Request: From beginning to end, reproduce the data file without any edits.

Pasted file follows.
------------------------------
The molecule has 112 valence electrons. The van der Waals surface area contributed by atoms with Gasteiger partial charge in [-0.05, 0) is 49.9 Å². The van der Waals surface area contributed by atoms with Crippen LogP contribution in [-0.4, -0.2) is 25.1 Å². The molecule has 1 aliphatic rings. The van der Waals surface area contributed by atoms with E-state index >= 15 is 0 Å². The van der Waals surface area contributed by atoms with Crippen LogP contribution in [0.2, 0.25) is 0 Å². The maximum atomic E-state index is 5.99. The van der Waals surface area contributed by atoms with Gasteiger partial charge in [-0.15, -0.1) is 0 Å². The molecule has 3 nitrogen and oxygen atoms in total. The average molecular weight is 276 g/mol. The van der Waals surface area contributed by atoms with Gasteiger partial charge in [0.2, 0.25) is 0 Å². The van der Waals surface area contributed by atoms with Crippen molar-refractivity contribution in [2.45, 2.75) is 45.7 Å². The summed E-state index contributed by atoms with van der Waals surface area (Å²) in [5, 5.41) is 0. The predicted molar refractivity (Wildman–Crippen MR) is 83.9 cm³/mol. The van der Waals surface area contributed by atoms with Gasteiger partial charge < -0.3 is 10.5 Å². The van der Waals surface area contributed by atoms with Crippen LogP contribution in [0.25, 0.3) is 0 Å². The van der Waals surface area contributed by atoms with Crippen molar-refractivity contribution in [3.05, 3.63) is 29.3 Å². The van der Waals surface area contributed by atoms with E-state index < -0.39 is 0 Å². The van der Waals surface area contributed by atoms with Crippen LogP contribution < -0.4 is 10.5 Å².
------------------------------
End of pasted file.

The molecule has 112 valence electrons. The van der Waals surface area contributed by atoms with Gasteiger partial charge in [-0.05, 0) is 49.9 Å². The van der Waals surface area contributed by atoms with Crippen LogP contribution in [-0.4, -0.2) is 25.1 Å². The molecule has 1 aliphatic rings. The van der Waals surface area contributed by atoms with E-state index >= 15 is 0 Å². The van der Waals surface area contributed by atoms with Crippen LogP contribution in [0.2, 0.25) is 0 Å². The maximum atomic E-state index is 5.99. The van der Waals surface area contributed by atoms with Gasteiger partial charge in [-0.15, -0.1) is 0 Å². The molecule has 3 nitrogen and oxygen atoms in total. The average molecular weight is 276 g/mol. The van der Waals surface area contributed by atoms with Gasteiger partial charge in [0.2, 0.25) is 0 Å². The van der Waals surface area contributed by atoms with Crippen molar-refractivity contribution in [2.45, 2.75) is 45.7 Å². The summed E-state index contributed by atoms with van der Waals surface area (Å²) in [5, 5.41) is 0. The predicted molar refractivity (Wildman–Crippen MR) is 83.9 cm³/mol. The van der Waals surface area contributed by atoms with Gasteiger partial charge < -0.3 is 10.5 Å². The van der Waals surface area contributed by atoms with Crippen LogP contribution in [0.25, 0.3) is 0 Å². The van der Waals surface area contributed by atoms with Crippen molar-refractivity contribution in [3.05, 3.63) is 29.3 Å². The van der Waals surface area contributed by atoms with E-state index < -0.39 is 0 Å². The van der Waals surface area contributed by atoms with Crippen LogP contribution < -0.4 is 10.5 Å².